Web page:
“A ‘no-deal’ Brexit will bring flash points and conflict at sea” – KFO CEO
Seán O’Donoghue also stated that should Irish and other EU fleets be denied access to UK waters after midnight on October 31st next, there will be flash points all across Europe in the Irish Sea, North West of Donegal, off the South East Coast of Ireland, the English Channel and in the North Sea in scenes potentially reminiscent of the cod wars of the 1940s, ‘50s and ‘70s.
“Some years ago, trucks were indiscriminately burnt out in France during an agricultural dispute which had nothing to do with us. Mark my words, French fishermen won’t stand on ceremony and port blockades which would deny access to all fish, fishery products as well as other products irrespective of origin and the resultant disorder, chaos and most likely violence, will not be pretty. We got a taste of what can happen at sea last year with a scallop dispute between UK and France in the Channel.
This really cannot be what people want. The situation would be uncontrollable with almost 3,000 kilometres of a ‘water border’ to be policed and the potentially devastating consequences for fleets which would have to be tied up. The reaction of the French will be the acid test, they won’t respond favourably to being denied access to UK waters but neither will the Irish and the other EU fleets which have traditionally fished in UK waters. “Ultimately, it would be the death knell for many coastal fishing communities with the demise of the Irish seafood sector to the tune of between 30% and 50% and projected job losses of between 30% and 40% in the fishing industry here,” said Mr O’Donoghue.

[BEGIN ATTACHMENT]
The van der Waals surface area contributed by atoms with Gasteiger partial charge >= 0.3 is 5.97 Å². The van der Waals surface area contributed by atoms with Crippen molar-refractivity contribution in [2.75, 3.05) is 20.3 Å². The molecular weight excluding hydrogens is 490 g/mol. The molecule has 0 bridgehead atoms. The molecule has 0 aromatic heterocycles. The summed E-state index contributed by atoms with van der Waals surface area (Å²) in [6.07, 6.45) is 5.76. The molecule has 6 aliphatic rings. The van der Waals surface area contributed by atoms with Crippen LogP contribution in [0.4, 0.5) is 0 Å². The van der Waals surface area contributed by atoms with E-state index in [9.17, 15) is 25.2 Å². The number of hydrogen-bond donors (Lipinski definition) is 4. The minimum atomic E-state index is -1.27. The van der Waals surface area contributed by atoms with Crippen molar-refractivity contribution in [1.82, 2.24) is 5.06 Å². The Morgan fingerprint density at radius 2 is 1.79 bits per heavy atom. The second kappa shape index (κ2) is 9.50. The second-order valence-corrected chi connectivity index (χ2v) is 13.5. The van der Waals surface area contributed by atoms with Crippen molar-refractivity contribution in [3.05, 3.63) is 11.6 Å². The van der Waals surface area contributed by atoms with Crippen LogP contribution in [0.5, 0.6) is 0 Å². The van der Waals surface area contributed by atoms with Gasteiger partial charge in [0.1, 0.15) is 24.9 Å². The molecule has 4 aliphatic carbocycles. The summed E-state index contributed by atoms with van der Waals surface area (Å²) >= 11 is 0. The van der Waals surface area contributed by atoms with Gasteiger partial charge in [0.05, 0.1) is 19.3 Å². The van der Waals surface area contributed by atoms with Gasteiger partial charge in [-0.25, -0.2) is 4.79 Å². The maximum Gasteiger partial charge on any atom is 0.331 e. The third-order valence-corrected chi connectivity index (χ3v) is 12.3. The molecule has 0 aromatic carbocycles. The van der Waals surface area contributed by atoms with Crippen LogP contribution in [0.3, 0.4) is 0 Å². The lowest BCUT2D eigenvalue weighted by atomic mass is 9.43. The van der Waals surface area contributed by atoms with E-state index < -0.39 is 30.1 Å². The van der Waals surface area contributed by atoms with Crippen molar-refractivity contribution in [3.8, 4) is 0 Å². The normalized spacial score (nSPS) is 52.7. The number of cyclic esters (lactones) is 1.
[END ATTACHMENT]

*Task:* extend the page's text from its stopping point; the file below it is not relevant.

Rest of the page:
He stressed that it wasn’t too late to avoid a ‘no-deal’ Brexit and emphasised the importance of maintaining the link between fisheries negotiations and the Future Trade Agreement as well as sound science-based fisheries management. Even in a no deal, we have to avoid this mayhem at sea and ashore. The EU offer to apply the status quo in the short-term provided it was reciprocated by the UK, would go a long way avoiding this immediate chaos.
Mr O’Donoghue reiterated his assertion that the one industry which is completely and uniquely exposed to anything other than an orderly transition, is the Irish fisheries sector. Last year, our seafood industry was valued at €1.25billion employing more than 14,300 people with this economic footprint predominantly in rural, coastal locations.
“The Brexit process has been a harrowing and grim journey for fishermen. Like a teacher without a classroom or a taxi-driver without a vehicle, our fishermen are staring into the abyss of being unable to access the waters which provide on average more than 30% of their catch. This average masks the reliance we have on UK waters for mackerel (60%) and nephrops (40%) which are two main money “spenders” for the industry. It’s very hard to get one’s head around the fact that waters to which we have enjoyed access, could soon be out of bounds with no physical wall nor barrier in place.
“In the midst of all the chaos and uncertainty, we have been working diligently to keep fisheries high on the agenda of the negotiators which has been a seismic job of work. I must acknowledge the key role played by the Irish Government, particularly the Taoiseach Leo Varadkar, Tánaiste Simon Coveney and Minister Michael Creed in tandem with EU Chief Negotiator, Michel Barnier and their respective officials in listening and acting on the concerns of the fishing industry. The complexities of the massive challenge facing our industry was also raised with British PM, Boris Johnson in Dublin last week.
“Whereas fish are mobile and know no borders nor bear any nationality, our trawlers don’t have this luxury and must obey boundaries and exclusion zones. We must move might and mane to avoid a ‘no-deal’ Brexit and the ramifications which this would have for our sector,” concluded Mr O’Donoghue.